A friend on a list posted something like this:
"My 7yo struggles with math every single day. It takes us at least an hour and a half every day with her crying and we're still getting nowhere. I struggled the same way as a kid, and I'm not enjoying this."
Here's my response:
The great thing about homeschooling is that if what you're doing isn't working, you can do something else! Here are some of my thoughts. This is a subject I really care about. Math is really lots of fun! So if I get too passionate, forgive me. Take anything that works, and toss the rest. You know your family best.
I get that you're expecting a baby soon, and that keeping up with everything is starting to get overwhelming. Honestly, it's ok to just take a break, or at least relax your approach, until the baby is older and you're starting to come out of the baby fog. You could call it "extended spring break" or "unschooling" if you need to explain it to anyone (yourself included!)
7 is so young! I promise, you have plenty of time for her to learn what she'll need as an adult.
There's a fair bit of research that shows that emotional content affects learning. If what you're doing is hard on both of you, you're probably suffering needlessly. Things that have a positive emotional context tend to be remembered, with the positive emotions reinforcing the material. Negative emotions tend to be remembered too, associated with the material, and the material itself isn't remembered.
You say you struggled with math and still don't like it. I bet she picks up on this. She's a smart one. I think finding something you both enjoy, at least a little bit, could really help.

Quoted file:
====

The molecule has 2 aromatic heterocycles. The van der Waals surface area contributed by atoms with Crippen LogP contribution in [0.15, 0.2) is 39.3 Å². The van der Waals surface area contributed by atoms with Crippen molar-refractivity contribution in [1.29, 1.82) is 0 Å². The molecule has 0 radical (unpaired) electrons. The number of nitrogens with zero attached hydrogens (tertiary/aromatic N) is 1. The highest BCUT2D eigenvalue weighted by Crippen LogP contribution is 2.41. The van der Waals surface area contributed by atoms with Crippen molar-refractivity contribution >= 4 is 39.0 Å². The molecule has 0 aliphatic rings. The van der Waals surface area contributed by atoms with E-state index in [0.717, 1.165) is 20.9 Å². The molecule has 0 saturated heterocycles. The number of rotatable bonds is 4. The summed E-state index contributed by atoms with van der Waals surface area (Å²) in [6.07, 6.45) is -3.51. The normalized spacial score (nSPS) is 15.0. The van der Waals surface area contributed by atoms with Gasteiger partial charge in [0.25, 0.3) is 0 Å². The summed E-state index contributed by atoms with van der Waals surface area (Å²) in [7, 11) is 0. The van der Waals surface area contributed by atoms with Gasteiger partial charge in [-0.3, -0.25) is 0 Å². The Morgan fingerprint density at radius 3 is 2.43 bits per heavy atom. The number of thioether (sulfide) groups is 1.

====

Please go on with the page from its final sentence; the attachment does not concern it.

I have a B.S. in Engineering and a minor in mathematics. I loved math after about age 10. Before age 10/11 I was considered "remedial" but after I was "gifted". Both of these labels are wrong, made up to describe a child who doesn't meet the expectation of "average". Honestly, some kids just take longer to grow into themselves, and that is perfectly normal. She just might not be ready. Sometimes we get into our heads that we are "bad" at something, when really we just didn't meet another's arbitrary expectations. Unfortunately we can grow up believing someone else's inaccurate judgment of us.
So with all that in mind here are a few quick ideas to consider:
Set your curriculum aside for a bit. Take a break or try something else.
Play store, use play money to pay and make change. (My kids made up a game on their own where they cut pictures out of catalogs and then "sell" them to each other from their individual "store" and set up their own "house" or "town" using what they've purchased. )
Pennies are great manipulatives. Get some paper change rolls and roll the coins in your change jar. Give them to your favorite charity or use for a family treat.
Check out some books with math puzzles or math games from the library. We have math because it's useful and fun, work together to find out how it's useful and fun in your life.
Games - most games have an element of math in them, just play them! Have some fun! Try anything that uses dice, adds up points, has shapes, etc... Yatzee and Scrabble both use math. Legos, tiles, blocks, etc... all have innate mathematical relationships that help build math intuition.
Take a look at the book "Family Math" it has lots of games at different levels.
Check out Living Math for more ideas of how to "do" math, w/o boring work sheets.
There are so many ways to approach math, don't get stuck in something that isn't working for you.